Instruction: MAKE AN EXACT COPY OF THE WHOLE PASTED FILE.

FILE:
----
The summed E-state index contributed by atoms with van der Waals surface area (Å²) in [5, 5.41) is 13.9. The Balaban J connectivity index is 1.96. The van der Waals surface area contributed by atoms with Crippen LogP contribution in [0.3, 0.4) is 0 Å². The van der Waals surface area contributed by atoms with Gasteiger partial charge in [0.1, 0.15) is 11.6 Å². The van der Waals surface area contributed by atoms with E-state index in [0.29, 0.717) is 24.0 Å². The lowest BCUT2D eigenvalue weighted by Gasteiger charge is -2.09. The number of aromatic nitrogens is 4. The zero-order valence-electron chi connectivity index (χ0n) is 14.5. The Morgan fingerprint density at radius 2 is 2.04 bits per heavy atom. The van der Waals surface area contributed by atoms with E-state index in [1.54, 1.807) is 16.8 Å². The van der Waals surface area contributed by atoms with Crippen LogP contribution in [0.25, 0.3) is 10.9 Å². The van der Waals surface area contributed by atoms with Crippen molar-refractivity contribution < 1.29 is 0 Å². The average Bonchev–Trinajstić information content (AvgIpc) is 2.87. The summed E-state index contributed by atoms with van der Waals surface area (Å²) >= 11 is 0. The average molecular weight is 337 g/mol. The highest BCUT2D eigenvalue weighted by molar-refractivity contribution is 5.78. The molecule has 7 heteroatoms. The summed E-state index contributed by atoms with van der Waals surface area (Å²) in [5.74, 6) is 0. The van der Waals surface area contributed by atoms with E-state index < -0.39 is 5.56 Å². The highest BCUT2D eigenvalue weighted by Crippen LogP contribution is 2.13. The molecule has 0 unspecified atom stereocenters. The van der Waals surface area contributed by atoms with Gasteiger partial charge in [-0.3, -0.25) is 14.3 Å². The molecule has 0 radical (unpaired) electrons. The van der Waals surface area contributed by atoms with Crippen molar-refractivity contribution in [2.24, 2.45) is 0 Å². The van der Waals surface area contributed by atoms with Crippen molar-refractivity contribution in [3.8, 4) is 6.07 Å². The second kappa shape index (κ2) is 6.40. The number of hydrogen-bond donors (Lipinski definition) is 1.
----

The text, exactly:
The summed E-state index contributed by atoms with van der Waals surface area (Å²) in [5, 5.41) is 13.9. The Balaban J connectivity index is 1.96. The van der Waals surface area contributed by atoms with Crippen LogP contribution in [0.3, 0.4) is 0 Å². The van der Waals surface area contributed by atoms with Gasteiger partial charge in [0.1, 0.15) is 11.6 Å². The van der Waals surface area contributed by atoms with E-state index in [0.29, 0.717) is 24.0 Å². The lowest BCUT2D eigenvalue weighted by Gasteiger charge is -2.09. The number of aromatic nitrogens is 4. The zero-order valence-electron chi connectivity index (χ0n) is 14.5. The Morgan fingerprint density at radius 2 is 2.04 bits per heavy atom. The van der Waals surface area contributed by atoms with E-state index in [1.54, 1.807) is 16.8 Å². The van der Waals surface area contributed by atoms with Crippen LogP contribution in [0.25, 0.3) is 10.9 Å². The van der Waals surface area contributed by atoms with Crippen molar-refractivity contribution < 1.29 is 0 Å². The average Bonchev–Trinajstić information content (AvgIpc) is 2.87. The summed E-state index contributed by atoms with van der Waals surface area (Å²) >= 11 is 0. The average molecular weight is 337 g/mol. The highest BCUT2D eigenvalue weighted by molar-refractivity contribution is 5.78. The molecule has 7 heteroatoms. The summed E-state index contributed by atoms with van der Waals surface area (Å²) in [5.74, 6) is 0. The van der Waals surface area contributed by atoms with E-state index < -0.39 is 5.56 Å². The highest BCUT2D eigenvalue weighted by Crippen LogP contribution is 2.13. The molecule has 0 unspecified atom stereocenters. The van der Waals surface area contributed by atoms with Gasteiger partial charge in [-0.3, -0.25) is 14.3 Å². The molecule has 0 radical (unpaired) electrons. The van der Waals surface area contributed by atoms with Crippen molar-refractivity contribution in [2.24, 2.45) is 0 Å². The van der Waals surface area contributed by atoms with Crippen molar-refractivity contribution in [3.8, 4) is 6.07 Å². The second kappa shape index (κ2) is 6.40. The number of hydrogen-bond donors (Lipinski definition) is 1.